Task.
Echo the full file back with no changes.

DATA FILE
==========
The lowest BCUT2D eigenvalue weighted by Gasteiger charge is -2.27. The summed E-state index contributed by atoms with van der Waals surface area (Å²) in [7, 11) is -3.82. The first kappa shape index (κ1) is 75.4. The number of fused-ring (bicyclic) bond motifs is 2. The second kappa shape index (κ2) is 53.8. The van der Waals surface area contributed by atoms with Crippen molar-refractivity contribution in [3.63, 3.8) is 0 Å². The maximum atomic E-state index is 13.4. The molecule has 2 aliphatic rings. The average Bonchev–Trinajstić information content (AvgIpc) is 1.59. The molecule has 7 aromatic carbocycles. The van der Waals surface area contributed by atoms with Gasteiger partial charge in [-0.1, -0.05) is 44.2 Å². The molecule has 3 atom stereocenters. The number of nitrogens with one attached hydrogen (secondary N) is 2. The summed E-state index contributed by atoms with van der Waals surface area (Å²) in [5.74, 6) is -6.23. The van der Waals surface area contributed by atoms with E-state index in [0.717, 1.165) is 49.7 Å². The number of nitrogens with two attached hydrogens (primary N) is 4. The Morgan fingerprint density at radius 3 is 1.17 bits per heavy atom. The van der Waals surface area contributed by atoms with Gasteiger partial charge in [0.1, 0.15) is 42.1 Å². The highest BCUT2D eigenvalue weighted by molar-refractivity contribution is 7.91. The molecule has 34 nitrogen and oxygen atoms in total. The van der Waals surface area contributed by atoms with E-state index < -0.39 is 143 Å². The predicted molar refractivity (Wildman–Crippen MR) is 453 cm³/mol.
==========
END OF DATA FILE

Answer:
The lowest BCUT2D eigenvalue weighted by Gasteiger charge is -2.27. The summed E-state index contributed by atoms with van der Waals surface area (Å²) in [7, 11) is -3.82. The first kappa shape index (κ1) is 75.4. The number of fused-ring (bicyclic) bond motifs is 2. The second kappa shape index (κ2) is 53.8. The van der Waals surface area contributed by atoms with Crippen molar-refractivity contribution in [3.63, 3.8) is 0 Å². The maximum atomic E-state index is 13.4. The molecule has 2 aliphatic rings. The average Bonchev–Trinajstić information content (AvgIpc) is 1.59. The molecule has 7 aromatic carbocycles. The van der Waals surface area contributed by atoms with Gasteiger partial charge in [-0.1, -0.05) is 44.2 Å². The molecule has 3 atom stereocenters. The number of nitrogens with one attached hydrogen (secondary N) is 2. The summed E-state index contributed by atoms with van der Waals surface area (Å²) in [5.74, 6) is -6.23. The van der Waals surface area contributed by atoms with E-state index in [0.717, 1.165) is 49.7 Å². The number of nitrogens with two attached hydrogens (primary N) is 4. The Morgan fingerprint density at radius 3 is 1.17 bits per heavy atom. The van der Waals surface area contributed by atoms with Gasteiger partial charge in [0.1, 0.15) is 42.1 Å². The highest BCUT2D eigenvalue weighted by molar-refractivity contribution is 7.91. The molecule has 34 nitrogen and oxygen atoms in total. The van der Waals surface area contributed by atoms with E-state index < -0.39 is 143 Å². The predicted molar refractivity (Wildman–Crippen MR) is 453 cm³/mol.